The United States is preparing to rapidly withdraw all 2,000 troops in northeastern Syria as soon as Kurdish and Arab forces drive ISIS from its last enclave, President Trump announced on Wednesday.

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WASHINGTON, D.C. – More than six years after Austin Tice was taken hostage in Syria, the U.S. government is confident that the Marine veteran and journalist is still alive, the State Department’s special envoy for hostage affairs said on Tuesday.

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The Marines recently completed a live-fire exercise in Syria – the one place more hostile to human life than Twentynine-Palms – during which they trained with Syrian rebels backed by the U.S. government, according to U.S. Central Command.

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On Feb. 7, the U.S.-led coalition against ISIS unleashed a torrent of airstrikes and artillery fire in a far-flung area of eastern Syria. The barrage was successful, beating back hundreds of fighters attempting to overrun a position held by coalition forces and their local allies. The action might have gone largely unnoticed — the coalition has, after all, carried out nearly 15,000 airstrikes in Syria — but for one thing: These bombs didn’t fall on ISIS, they killed forces loyal to the Syrian government.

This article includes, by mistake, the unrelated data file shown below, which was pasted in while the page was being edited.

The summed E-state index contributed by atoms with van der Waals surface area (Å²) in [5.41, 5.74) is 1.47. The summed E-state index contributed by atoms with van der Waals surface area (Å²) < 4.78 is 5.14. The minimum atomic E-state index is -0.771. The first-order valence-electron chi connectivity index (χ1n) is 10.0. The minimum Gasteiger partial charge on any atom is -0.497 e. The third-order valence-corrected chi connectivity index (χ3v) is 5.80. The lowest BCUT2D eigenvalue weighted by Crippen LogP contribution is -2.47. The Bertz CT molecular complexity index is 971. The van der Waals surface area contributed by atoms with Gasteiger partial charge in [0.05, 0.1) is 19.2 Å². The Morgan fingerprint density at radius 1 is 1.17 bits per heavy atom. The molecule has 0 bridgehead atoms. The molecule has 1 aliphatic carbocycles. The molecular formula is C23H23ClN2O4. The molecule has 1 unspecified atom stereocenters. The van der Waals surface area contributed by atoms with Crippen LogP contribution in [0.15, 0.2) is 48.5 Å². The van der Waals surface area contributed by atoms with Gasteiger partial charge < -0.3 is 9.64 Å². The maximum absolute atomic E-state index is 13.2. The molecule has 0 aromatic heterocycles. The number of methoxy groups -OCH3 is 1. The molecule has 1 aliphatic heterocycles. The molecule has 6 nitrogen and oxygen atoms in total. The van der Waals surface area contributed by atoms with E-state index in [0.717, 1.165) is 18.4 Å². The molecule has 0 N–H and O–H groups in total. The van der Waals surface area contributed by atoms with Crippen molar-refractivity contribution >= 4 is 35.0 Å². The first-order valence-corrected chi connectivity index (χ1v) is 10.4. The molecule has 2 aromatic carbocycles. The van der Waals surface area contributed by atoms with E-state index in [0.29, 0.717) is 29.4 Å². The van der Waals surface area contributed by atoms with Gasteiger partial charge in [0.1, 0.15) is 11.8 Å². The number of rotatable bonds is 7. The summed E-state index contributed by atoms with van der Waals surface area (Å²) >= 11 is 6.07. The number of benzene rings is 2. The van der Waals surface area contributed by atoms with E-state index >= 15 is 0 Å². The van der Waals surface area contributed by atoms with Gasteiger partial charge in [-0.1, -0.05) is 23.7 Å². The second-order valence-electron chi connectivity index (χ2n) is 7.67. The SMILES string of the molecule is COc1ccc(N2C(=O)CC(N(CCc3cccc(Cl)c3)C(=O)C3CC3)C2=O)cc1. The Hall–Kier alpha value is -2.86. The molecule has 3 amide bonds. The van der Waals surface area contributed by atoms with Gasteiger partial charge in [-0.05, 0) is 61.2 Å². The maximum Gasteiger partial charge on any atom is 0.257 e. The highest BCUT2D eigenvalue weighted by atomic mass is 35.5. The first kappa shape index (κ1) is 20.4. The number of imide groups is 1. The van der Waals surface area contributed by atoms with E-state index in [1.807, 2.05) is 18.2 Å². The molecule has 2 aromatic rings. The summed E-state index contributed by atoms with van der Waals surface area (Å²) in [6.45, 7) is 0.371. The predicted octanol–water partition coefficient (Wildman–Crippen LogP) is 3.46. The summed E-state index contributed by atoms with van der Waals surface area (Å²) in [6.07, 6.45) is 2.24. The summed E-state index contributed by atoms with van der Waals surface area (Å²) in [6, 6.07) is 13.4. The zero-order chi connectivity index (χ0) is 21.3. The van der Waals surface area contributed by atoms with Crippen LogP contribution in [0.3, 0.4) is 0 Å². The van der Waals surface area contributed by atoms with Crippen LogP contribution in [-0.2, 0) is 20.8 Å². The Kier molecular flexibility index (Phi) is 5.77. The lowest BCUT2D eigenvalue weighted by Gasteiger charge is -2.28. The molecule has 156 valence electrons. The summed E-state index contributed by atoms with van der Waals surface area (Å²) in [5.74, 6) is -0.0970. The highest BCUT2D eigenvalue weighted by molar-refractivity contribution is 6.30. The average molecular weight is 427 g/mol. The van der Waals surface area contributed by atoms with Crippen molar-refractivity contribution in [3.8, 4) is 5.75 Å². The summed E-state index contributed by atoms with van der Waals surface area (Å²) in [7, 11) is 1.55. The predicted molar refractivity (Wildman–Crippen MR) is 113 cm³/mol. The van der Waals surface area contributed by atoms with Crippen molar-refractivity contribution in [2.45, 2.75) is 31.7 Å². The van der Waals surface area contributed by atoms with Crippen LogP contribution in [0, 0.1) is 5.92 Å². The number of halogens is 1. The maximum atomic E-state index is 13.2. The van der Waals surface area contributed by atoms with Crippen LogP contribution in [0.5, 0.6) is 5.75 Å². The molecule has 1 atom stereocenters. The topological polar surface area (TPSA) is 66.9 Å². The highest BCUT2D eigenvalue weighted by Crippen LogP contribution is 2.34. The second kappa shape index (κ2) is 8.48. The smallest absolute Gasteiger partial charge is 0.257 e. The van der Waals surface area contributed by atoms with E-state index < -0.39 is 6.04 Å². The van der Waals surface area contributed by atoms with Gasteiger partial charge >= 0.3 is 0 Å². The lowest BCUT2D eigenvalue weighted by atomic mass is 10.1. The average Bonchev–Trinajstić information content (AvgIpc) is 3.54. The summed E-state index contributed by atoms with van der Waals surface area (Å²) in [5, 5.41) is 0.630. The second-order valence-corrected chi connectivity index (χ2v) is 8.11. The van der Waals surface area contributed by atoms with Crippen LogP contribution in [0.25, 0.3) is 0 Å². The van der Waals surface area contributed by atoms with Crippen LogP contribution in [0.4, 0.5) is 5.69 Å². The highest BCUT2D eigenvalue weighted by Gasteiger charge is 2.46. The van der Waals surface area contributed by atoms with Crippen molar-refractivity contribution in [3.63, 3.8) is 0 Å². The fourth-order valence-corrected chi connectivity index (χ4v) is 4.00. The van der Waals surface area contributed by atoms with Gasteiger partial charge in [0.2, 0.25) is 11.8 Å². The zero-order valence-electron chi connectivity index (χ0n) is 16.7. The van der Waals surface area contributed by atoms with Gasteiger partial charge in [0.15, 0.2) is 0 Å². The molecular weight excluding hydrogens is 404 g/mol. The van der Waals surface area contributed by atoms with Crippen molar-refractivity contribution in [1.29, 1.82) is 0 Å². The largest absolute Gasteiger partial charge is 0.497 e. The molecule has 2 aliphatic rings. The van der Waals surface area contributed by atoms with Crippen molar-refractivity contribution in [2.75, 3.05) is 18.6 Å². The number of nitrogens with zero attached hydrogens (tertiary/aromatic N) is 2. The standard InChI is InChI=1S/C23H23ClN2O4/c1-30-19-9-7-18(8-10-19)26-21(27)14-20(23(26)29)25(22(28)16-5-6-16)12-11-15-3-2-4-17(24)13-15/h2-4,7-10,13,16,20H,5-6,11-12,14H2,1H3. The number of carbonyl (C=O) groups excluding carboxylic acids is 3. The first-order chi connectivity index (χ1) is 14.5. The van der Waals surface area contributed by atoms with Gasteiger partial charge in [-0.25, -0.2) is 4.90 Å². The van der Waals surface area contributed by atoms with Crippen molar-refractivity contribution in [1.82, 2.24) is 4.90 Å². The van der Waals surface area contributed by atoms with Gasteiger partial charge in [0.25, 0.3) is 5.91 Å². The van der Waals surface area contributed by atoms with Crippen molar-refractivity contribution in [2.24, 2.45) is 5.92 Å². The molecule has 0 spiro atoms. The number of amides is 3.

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Mikhail Klimentyev, Sputnik, Kremlin Pool Photo via AP

As far as Russian President Vladimir Putin is concerned, the ISIS militants and the Western-backed rebels who helped flush the terror group from Syria represent the same thing: opposition to President Bashar al-Assad, whose violent response to peaceful protests of his regime in 2011 ignited a civil war that has claimed as many as half a million lives and left much of his country in tatters.

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Army photo by Sgt. Mitchell Ryan

American weapons and equipment used by the Syrian Democratic Forces (SDF) in the fight against ISIS will need to be returned to the United States once the war is over because they were loaned — not given — to the group, the White House says. But details on when the recovery process will begin, and how it will be executed in a country embroiled in a bloody six-year civil war, remain very murky, raising skepticism among those familiar with the Pentagon’s long history of losing track of lethal machinery it lends to foreign troops.    

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